Recently the Brookings Institute hosted a panel on the important role that social networking and gaming can have on education. The panel featured Constance Steinkuehler Squire, senior science and technology policy analyst for President Barack Obama; Janet Kolodner, information and intelligent systems program officer at the National Science Foundation, Maria Ucelli-Kashyap, policy analyst at the American Federation of Teachers; and Holly Sagues, chief policy officer at the Florida Virtual School. The panel was moderated by Darrell West, director of the Brookings Institute’s Governance Studies program. He is also the author of a new Brookings Institute paper called "How Blogs, Social Media, and Video Games Improve Education."
The discussion focused on traditional schools using new methods of teaching that incorporated these highly engaging and interactive elements, but a large swath of the conversation was about virtual schools, or an education using all of the above tools with some form of instruction. Around 30 states are already experimenting with statewide full-time virtual school programs, with an estimated 1.8 million students participating at least part-time in some sort of online course and 250,000 who attend virtual classes full-time – according to statistics from the International Association of K-12 Online Learning.
“School has gone from being a noun, a place where you go to learn, to a verb with a focus on learning,” Holly Sagues of the Florida Virtual School.
One important thing that was emphasized and echoed by many panel members is the fact that students still need a "teacher" to guide them, because students are more successful and learn better.
“It may look different and feel different, but it’s not going to go away,” said Maria Ucelli-Kashyap from the American Federation of Teachers. She added that states and school districts should strengthen professional development opportunities for teachers so they can use all these new and emerging technologies in their classrooms.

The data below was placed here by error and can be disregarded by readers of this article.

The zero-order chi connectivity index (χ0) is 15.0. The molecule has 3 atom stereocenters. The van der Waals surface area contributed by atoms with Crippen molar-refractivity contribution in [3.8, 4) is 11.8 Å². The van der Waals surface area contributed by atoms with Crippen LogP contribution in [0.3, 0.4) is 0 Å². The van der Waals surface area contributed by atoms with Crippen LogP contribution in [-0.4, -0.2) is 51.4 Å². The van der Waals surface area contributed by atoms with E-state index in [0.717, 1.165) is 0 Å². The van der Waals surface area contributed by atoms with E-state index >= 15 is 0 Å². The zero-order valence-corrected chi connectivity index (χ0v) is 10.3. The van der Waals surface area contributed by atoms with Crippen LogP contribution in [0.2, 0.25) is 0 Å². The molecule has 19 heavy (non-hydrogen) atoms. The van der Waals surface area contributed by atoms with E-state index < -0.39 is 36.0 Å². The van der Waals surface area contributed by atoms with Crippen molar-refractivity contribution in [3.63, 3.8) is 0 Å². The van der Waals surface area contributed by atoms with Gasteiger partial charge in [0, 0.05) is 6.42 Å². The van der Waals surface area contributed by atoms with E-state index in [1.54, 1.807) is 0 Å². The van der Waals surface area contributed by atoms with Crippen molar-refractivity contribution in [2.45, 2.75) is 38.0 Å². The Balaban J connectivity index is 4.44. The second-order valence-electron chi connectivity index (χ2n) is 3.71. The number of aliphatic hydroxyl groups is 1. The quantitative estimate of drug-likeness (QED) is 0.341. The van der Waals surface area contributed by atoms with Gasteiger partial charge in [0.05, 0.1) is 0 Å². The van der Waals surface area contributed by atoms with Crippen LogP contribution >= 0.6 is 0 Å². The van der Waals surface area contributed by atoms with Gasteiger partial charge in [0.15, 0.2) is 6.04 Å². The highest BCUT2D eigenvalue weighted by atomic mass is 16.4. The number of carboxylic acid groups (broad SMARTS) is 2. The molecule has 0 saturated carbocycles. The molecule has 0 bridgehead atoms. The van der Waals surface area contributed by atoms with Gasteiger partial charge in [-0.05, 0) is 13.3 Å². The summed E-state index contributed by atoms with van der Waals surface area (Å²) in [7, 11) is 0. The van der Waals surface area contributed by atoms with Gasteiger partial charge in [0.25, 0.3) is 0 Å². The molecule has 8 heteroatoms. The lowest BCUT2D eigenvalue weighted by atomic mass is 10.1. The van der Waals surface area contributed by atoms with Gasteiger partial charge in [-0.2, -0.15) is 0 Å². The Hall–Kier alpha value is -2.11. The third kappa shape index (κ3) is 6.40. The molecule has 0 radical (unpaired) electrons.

Janet Kolodner from the National Science Foundation thinks that there is still a need to maintain some sort of traditional school structure.
“Parents need to work,” she said.
Panelists envision that video games could be used to give instant assessments for a student’s understanding of a subject as well. Brookings Institute director Darrell West found in his research that learning through video games could improve students' "image identification abilities and quantitative reasoning." A recent survey, which found that 86 percent of students said they rather learn from a video game than a textbook, also proves there would be more engagement with students and the material they are using.
One thing panelist are concerned about is access. Even as new media becomes more prominent, it is important that students from rural low-income districts should have the same opportunities as students in wealthy suburbs. Naturally this requires that whatever technologies are used are cost-effective for states and local schools.
Finally it is important to note the one thing that worries many parents: how technology and a non-traditional school learning environment might affect the social behavior of students. Social interaction, after all, is an important part of learning and growing up.
The potential for online learning is endless, but that must be tempered with a focus on a child’s overall development. “Any tool or resource is going to be as effective as its use,” Janet Kolodner said. “It all depends on that.”
“Technology is not a panacea,” Maria Ucelli-Kashyap added, “but it can be a great tool.”